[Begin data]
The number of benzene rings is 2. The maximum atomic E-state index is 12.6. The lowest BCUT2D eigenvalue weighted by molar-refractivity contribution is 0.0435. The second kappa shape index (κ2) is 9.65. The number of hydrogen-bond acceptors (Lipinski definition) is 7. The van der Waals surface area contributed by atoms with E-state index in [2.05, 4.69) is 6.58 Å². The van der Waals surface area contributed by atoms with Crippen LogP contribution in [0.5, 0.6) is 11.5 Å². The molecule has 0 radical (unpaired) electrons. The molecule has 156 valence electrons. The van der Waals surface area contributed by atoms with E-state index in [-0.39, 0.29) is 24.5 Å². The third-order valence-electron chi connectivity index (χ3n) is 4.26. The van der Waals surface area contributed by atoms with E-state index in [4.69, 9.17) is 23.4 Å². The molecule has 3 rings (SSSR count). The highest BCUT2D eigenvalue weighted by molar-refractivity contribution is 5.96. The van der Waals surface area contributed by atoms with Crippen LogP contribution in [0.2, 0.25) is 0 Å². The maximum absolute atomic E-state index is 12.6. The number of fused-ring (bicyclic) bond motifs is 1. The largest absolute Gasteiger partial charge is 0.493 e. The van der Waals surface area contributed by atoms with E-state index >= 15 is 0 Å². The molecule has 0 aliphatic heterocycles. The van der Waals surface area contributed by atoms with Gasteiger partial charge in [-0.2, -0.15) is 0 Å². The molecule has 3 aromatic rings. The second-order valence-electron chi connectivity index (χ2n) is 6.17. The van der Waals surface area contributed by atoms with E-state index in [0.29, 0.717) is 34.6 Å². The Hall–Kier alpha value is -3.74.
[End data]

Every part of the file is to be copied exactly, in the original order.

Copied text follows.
The number of benzene rings is 2. The maximum atomic E-state index is 12.6. The lowest BCUT2D eigenvalue weighted by molar-refractivity contribution is 0.0435. The second kappa shape index (κ2) is 9.65. The number of hydrogen-bond acceptors (Lipinski definition) is 7. The van der Waals surface area contributed by atoms with E-state index in [2.05, 4.69) is 6.58 Å². The van der Waals surface area contributed by atoms with Crippen LogP contribution in [0.5, 0.6) is 11.5 Å². The molecule has 0 radical (unpaired) electrons. The molecule has 156 valence electrons. The van der Waals surface area contributed by atoms with E-state index in [-0.39, 0.29) is 24.5 Å². The third-order valence-electron chi connectivity index (χ3n) is 4.26. The van der Waals surface area contributed by atoms with E-state index in [4.69, 9.17) is 23.4 Å². The molecule has 3 rings (SSSR count). The highest BCUT2D eigenvalue weighted by molar-refractivity contribution is 5.96. The van der Waals surface area contributed by atoms with Crippen LogP contribution in [0.2, 0.25) is 0 Å². The maximum absolute atomic E-state index is 12.6. The number of fused-ring (bicyclic) bond motifs is 1. The largest absolute Gasteiger partial charge is 0.493 e. The van der Waals surface area contributed by atoms with E-state index >= 15 is 0 Å². The molecule has 0 aliphatic heterocycles. The van der Waals surface area contributed by atoms with Gasteiger partial charge in [-0.2, -0.15) is 0 Å². The molecule has 3 aromatic rings. The second-order valence-electron chi connectivity index (χ2n) is 6.17. The van der Waals surface area contributed by atoms with E-state index in [0.29, 0.717) is 34.6 Å². The Hall–Kier alpha value is -3.74.